The stronger our networks are, the more effective we can be in this pandemic

Author: Rich Pirog, Director, MSU Center for Regional Food systems
A strong collaboration infrastructure across non-profit, government, university, and business partners is essential to achieving systems-based change. With lines of communication and trusted relationships already in place, a strong collaboration infrastructure composed of networks within a region, state, or nation  can adapt and pivot swiftly when faced with significant food system challenges or provided with new opportunities.  The Coronavirus pandemic and its influence on our food system is one of the biggest challenges many of us have faced.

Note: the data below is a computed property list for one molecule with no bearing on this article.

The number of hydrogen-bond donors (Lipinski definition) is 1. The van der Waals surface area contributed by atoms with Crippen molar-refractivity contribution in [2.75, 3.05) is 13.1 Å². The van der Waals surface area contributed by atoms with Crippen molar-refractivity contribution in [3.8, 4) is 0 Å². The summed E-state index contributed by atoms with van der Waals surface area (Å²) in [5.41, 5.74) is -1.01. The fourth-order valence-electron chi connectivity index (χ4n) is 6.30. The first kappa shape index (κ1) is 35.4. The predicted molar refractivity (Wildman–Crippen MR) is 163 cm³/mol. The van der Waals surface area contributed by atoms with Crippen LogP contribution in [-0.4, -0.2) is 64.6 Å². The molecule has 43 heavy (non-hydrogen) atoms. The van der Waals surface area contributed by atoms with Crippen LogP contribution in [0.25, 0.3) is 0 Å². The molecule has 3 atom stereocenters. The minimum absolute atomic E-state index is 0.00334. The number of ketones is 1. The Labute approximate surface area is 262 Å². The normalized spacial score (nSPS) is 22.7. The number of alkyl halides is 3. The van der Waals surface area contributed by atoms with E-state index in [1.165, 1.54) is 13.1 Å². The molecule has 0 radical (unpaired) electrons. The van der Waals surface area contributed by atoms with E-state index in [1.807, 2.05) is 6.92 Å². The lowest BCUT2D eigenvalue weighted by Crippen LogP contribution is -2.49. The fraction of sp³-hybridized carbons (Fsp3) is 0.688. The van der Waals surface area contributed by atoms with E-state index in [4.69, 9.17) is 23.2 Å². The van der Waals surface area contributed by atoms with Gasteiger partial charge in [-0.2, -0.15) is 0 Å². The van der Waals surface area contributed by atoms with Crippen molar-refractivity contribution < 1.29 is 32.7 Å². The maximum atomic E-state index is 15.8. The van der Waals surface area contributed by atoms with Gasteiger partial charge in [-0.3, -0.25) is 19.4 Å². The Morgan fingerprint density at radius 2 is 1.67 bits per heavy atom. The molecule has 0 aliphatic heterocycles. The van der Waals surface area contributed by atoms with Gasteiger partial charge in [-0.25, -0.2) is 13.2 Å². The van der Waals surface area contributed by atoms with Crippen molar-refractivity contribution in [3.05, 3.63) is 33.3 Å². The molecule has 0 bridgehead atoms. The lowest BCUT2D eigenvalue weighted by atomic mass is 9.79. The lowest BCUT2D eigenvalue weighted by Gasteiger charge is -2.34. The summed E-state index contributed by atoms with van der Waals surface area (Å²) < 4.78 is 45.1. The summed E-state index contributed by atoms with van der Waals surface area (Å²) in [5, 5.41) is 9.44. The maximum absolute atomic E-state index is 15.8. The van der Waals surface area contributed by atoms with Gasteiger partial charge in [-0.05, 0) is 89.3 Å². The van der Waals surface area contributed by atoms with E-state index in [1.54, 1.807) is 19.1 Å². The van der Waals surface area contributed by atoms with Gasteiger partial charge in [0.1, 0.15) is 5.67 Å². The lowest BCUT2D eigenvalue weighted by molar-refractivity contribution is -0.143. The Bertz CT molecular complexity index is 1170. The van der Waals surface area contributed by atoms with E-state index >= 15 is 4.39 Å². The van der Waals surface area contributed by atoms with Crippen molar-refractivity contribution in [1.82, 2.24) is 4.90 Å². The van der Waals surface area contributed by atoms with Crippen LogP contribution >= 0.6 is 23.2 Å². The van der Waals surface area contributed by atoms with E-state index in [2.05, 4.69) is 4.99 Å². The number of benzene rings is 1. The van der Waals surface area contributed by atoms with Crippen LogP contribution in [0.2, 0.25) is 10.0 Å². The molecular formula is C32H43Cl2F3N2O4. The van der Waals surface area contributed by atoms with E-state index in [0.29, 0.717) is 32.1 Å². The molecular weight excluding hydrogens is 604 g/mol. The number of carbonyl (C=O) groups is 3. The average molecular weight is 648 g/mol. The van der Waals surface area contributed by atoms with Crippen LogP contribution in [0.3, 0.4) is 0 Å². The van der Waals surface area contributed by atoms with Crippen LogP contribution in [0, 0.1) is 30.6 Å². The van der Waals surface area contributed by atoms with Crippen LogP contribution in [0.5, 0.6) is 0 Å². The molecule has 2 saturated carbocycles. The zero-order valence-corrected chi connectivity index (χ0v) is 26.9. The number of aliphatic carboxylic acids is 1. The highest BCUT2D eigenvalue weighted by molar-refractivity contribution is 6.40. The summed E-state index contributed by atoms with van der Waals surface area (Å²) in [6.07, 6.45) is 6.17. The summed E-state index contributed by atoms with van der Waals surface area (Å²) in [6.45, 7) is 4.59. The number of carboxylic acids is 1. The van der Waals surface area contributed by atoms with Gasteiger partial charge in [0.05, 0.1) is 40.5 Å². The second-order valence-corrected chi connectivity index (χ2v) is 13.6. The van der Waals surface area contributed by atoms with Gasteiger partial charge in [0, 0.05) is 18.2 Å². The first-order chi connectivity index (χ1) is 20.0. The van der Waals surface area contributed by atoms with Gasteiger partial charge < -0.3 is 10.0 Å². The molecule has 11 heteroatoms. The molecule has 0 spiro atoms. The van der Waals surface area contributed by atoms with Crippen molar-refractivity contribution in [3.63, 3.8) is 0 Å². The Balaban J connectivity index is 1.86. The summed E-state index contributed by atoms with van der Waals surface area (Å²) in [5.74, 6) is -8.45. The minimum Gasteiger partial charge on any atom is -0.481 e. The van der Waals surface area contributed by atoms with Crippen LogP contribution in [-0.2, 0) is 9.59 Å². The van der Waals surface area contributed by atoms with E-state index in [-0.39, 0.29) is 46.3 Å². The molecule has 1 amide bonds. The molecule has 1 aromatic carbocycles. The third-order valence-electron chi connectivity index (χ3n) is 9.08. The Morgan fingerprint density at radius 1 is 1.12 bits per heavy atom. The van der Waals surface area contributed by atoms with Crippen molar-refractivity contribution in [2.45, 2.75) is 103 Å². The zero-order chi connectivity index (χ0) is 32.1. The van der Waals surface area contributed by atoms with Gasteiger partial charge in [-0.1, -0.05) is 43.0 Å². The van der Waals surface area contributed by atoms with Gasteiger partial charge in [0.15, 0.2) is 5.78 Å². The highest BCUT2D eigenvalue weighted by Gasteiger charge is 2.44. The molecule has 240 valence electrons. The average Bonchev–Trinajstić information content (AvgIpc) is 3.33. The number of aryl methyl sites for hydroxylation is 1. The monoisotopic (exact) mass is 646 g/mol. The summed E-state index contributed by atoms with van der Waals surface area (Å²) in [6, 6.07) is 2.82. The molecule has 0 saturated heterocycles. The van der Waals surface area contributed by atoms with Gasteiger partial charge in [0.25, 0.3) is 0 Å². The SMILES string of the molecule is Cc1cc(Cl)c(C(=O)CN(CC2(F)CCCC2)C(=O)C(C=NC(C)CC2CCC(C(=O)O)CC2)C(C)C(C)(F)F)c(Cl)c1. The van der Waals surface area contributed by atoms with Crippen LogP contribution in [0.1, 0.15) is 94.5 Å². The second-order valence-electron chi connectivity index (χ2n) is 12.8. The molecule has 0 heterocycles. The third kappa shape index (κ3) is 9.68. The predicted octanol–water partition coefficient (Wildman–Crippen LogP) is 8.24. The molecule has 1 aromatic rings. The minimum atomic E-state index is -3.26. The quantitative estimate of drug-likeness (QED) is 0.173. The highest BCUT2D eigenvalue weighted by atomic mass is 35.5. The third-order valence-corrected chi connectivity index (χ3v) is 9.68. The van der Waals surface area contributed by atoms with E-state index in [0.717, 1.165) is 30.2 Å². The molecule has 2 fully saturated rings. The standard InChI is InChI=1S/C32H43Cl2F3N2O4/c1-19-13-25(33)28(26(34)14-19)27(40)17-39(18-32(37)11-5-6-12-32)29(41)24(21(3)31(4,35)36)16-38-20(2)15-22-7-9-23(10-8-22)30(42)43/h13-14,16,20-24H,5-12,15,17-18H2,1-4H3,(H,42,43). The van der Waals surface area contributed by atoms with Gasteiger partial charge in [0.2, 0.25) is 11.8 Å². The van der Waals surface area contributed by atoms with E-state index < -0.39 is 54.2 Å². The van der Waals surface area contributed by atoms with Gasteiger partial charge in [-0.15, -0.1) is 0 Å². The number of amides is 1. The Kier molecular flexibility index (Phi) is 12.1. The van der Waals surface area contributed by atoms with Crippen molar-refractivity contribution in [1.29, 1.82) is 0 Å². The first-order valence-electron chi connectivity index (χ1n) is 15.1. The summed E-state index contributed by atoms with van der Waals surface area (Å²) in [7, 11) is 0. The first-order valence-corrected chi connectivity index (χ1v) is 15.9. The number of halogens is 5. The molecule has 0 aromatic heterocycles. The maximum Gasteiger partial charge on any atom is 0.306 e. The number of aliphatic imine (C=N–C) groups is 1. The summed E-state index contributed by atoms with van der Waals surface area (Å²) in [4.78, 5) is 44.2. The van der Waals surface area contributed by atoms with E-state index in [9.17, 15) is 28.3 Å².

We know that strong food system networks can make our work more effective and less redundant in dealing with the Coronavirus pandemic.  It’s important to note, however, that not all networks are the same in how they operate.  According to Vandeventer and Mandell in the book Networks that Work(1) the higher level of risk that partners take with each other and with the network itself, the higher the likelihood of systemic change. These authors characterized three types of networks (see image).  Collaborating networks have the greatest potential for systemic change but require the most risk and effort.  Food for thought as you engage your networks.

1. Vandeventer, P, and Mandell, M. (2007). Networks that Work: A Practitioner’s Guide to Managing Networked Action. Community Partners, Los Angeles, CA. ISBN 978-0-9763027-3-5

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